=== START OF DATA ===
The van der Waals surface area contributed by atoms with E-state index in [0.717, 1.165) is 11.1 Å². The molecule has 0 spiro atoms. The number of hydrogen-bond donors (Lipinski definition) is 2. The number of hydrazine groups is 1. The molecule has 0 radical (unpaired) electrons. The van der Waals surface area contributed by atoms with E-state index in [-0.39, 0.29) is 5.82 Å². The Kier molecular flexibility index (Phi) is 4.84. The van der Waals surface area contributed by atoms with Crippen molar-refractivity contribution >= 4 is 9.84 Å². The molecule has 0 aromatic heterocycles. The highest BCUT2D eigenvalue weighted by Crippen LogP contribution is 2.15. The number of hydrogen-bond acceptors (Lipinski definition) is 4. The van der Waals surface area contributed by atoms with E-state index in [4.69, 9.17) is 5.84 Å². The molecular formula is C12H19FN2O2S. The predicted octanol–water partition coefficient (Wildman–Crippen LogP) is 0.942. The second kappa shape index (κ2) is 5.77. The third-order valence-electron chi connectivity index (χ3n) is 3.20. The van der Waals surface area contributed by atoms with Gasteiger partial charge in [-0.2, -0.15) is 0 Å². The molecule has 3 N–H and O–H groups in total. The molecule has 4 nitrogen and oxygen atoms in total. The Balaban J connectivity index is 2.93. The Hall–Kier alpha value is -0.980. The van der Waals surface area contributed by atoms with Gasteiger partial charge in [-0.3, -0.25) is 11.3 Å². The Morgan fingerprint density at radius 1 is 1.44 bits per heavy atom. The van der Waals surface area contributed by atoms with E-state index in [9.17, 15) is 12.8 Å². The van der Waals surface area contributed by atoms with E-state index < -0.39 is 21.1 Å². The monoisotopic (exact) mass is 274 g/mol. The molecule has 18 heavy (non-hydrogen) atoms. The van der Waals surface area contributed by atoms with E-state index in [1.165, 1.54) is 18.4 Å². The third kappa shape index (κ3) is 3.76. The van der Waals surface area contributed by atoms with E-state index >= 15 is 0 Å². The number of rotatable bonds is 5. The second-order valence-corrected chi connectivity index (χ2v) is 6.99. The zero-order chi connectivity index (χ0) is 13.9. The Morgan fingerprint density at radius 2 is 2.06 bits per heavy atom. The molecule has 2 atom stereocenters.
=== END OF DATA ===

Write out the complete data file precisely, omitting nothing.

The van der Waals surface area contributed by atoms with E-state index in [0.717, 1.165) is 11.1 Å². The molecule has 0 spiro atoms. The number of hydrogen-bond donors (Lipinski definition) is 2. The number of hydrazine groups is 1. The molecule has 0 radical (unpaired) electrons. The van der Waals surface area contributed by atoms with E-state index in [-0.39, 0.29) is 5.82 Å². The Kier molecular flexibility index (Phi) is 4.84. The van der Waals surface area contributed by atoms with Crippen molar-refractivity contribution >= 4 is 9.84 Å². The molecule has 0 aromatic heterocycles. The highest BCUT2D eigenvalue weighted by Crippen LogP contribution is 2.15. The number of hydrogen-bond acceptors (Lipinski definition) is 4. The van der Waals surface area contributed by atoms with E-state index in [4.69, 9.17) is 5.84 Å². The molecular formula is C12H19FN2O2S. The predicted octanol–water partition coefficient (Wildman–Crippen LogP) is 0.942. The second kappa shape index (κ2) is 5.77. The third-order valence-electron chi connectivity index (χ3n) is 3.20. The van der Waals surface area contributed by atoms with Gasteiger partial charge in [-0.2, -0.15) is 0 Å². The molecule has 3 N–H and O–H groups in total. The molecule has 4 nitrogen and oxygen atoms in total. The Balaban J connectivity index is 2.93. The Hall–Kier alpha value is -0.980. The van der Waals surface area contributed by atoms with Gasteiger partial charge in [-0.3, -0.25) is 11.3 Å². The Morgan fingerprint density at radius 1 is 1.44 bits per heavy atom. The van der Waals surface area contributed by atoms with E-state index in [9.17, 15) is 12.8 Å². The van der Waals surface area contributed by atoms with E-state index < -0.39 is 21.1 Å². The monoisotopic (exact) mass is 274 g/mol. The molecule has 18 heavy (non-hydrogen) atoms. The van der Waals surface area contributed by atoms with E-state index in [1.165, 1.54) is 18.4 Å². The third kappa shape index (κ3) is 3.76. The van der Waals surface area contributed by atoms with E-state index >= 15 is 0 Å². The number of rotatable bonds is 5. The second-order valence-corrected chi connectivity index (χ2v) is 6.99. The zero-order chi connectivity index (χ0) is 13.9. The Morgan fingerprint density at radius 2 is 2.06 bits per heavy atom. The molecule has 2 atom stereocenters.